• We are all androgynous, not only because we
    are all born of a woman impregnated by the seed
    of a man but because each of us, helplessly and
    forever, contains the other -- male in female,
    female in male, white in black and black in
    white. We are a part of each other. Many of my
    countrymen appear to find this fact exceedingly
    inconvenient and even unfair, and so, very often,
    do I. But none of us can do anything about it.
  • James Baldwin
  • 1924-1987

38
Analyzing Policies and Perspectives
  • Targeted Universalism
  • Systems Theory

39
Uneven Effects of the Current Recession
  • The current recession has affected everyone but
    not all to the same degree.
  • Although the U.S. has been in a recession for
    more than a year, people of color have been in a
    recession for nearly five years and have entered
    a depression during the current economic crisis.
  • Although the black poverty rate fell 8.5 from
    1989 to 2000, the African American family poverty
    rate increased 2.8 from 2000 to 2007.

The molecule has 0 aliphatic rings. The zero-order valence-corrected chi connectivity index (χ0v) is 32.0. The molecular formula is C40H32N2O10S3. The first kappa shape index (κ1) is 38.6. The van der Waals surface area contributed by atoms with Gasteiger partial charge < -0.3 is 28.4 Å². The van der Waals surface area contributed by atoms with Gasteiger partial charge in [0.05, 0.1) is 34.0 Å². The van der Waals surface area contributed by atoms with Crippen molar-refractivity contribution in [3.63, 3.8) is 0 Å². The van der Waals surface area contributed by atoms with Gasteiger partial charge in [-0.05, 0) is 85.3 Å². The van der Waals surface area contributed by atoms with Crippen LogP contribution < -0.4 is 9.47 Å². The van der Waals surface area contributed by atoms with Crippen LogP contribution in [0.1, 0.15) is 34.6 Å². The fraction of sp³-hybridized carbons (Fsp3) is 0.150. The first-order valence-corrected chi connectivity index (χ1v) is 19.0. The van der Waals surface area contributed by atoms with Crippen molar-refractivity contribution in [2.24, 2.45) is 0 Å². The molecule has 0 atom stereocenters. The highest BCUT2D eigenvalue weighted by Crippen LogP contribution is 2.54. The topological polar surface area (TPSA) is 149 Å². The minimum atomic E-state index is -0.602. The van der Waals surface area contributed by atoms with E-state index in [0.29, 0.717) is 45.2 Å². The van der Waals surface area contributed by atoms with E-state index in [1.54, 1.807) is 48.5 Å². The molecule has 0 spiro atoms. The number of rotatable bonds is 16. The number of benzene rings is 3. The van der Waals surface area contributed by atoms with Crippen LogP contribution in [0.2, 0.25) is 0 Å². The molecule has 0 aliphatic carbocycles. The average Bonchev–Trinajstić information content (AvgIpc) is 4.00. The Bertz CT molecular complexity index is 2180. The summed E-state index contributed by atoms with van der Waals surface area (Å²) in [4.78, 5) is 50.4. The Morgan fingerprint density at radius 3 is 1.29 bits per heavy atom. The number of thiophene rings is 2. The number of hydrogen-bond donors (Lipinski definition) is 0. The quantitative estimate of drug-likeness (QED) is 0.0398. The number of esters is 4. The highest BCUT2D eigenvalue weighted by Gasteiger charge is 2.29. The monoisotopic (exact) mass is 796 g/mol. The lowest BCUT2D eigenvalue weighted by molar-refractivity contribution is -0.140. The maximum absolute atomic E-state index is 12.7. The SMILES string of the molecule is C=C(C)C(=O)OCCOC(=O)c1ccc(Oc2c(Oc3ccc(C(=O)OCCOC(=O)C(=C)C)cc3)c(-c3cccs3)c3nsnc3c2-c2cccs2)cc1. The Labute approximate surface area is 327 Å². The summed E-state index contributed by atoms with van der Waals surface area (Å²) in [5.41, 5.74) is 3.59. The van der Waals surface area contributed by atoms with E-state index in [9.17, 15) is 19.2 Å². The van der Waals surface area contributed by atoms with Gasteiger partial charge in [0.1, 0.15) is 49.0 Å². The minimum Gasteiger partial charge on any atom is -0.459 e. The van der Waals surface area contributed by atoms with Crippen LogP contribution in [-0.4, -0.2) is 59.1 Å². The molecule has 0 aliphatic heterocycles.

• Poverty rates for Hispanic families grew .5 from
    2000 to 2007. The Hispanic family poverty rate
    (19.7) is roughly twice that of the overall
    poverty rate (9.8).

39
40
This ratio was at a record high of 63.5 in 2000.
Once the 2001 recession and weak economic
recovery hit, these gains were lost and have yet
to be recovered.
40
Austin, Algernon. What a Recession Means for
Black America. EPI Issue Brief 241. 18 Jan.
2008.
41
Learning From Our Mistakes?
  • If we fail to pay attention to populations and
    the resources that communities possess, we are
    likely to repeat the mistakes of the New Deal.
  • White Americans may benefit disproportionately
  • How do we avoid the New Deal mistakes?
  • We must be intentional.
  • Policies should be targeted and programs should
    be structured so that they reach certain
    populations and communities.

41
42
We Need A New Paradigm
  • Targeted policies alone are not desirable because
    they appear to show favoritism toward a certain
    group, thus stigmatizing them.
  • Universal policies alone are not useful.
  • They fail to account for the fact that people are
    situated differently in the economic and social
    landscape of society
  • Universal policies are often based on a
    non-universal standard
  • Ex Social Security able-bodied white males
    working outside the home full-time for pay
  • Thus Targeted Universalism

42
43
Universal Program
Group A
Group B
If the universal program affects those in red,
Group B would seemingly benefit more than Group
A.
44
Universal Program
Group A
Group B
The universal program affected everyone in red,
but Group B is still constrained by the boxes.
45
Targeted Universalism